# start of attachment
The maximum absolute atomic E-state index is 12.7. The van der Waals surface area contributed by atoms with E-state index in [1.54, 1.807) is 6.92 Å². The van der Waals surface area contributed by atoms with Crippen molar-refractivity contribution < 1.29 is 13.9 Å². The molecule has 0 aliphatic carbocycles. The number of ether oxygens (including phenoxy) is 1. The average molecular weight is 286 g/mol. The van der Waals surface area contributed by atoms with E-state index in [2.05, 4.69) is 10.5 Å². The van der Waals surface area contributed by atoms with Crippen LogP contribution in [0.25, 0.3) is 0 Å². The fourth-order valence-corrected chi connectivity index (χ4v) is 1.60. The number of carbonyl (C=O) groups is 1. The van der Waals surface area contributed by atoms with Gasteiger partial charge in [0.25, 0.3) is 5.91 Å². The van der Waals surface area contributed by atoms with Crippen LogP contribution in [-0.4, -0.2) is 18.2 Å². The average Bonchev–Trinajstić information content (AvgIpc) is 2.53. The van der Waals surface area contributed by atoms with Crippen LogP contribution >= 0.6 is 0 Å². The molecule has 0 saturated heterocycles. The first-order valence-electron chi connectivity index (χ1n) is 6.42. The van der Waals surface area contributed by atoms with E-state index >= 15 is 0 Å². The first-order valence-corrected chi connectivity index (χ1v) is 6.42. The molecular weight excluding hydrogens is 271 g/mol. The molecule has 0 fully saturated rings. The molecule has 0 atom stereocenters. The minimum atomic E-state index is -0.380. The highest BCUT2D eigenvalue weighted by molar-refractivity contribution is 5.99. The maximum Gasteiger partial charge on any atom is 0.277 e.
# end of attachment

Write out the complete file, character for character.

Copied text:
The maximum absolute atomic E-state index is 12.7. The van der Waals surface area contributed by atoms with E-state index in [1.54, 1.807) is 6.92 Å². The van der Waals surface area contributed by atoms with Crippen molar-refractivity contribution < 1.29 is 13.9 Å². The molecule has 0 aliphatic carbocycles. The number of ether oxygens (including phenoxy) is 1. The average molecular weight is 286 g/mol. The van der Waals surface area contributed by atoms with E-state index in [2.05, 4.69) is 10.5 Å². The van der Waals surface area contributed by atoms with Crippen LogP contribution in [0.25, 0.3) is 0 Å². The fourth-order valence-corrected chi connectivity index (χ4v) is 1.60. The number of carbonyl (C=O) groups is 1. The van der Waals surface area contributed by atoms with Gasteiger partial charge in [0.25, 0.3) is 5.91 Å². The van der Waals surface area contributed by atoms with Crippen LogP contribution in [-0.4, -0.2) is 18.2 Å². The average Bonchev–Trinajstić information content (AvgIpc) is 2.53. The van der Waals surface area contributed by atoms with Crippen LogP contribution >= 0.6 is 0 Å². The molecule has 0 saturated heterocycles. The first-order valence-electron chi connectivity index (χ1n) is 6.42. The van der Waals surface area contributed by atoms with E-state index >= 15 is 0 Å². The first-order valence-corrected chi connectivity index (χ1v) is 6.42. The molecular weight excluding hydrogens is 271 g/mol. The molecule has 0 fully saturated rings. The molecule has 0 atom stereocenters. The minimum atomic E-state index is -0.380. The highest BCUT2D eigenvalue weighted by molar-refractivity contribution is 5.99. The maximum Gasteiger partial charge on any atom is 0.277 e.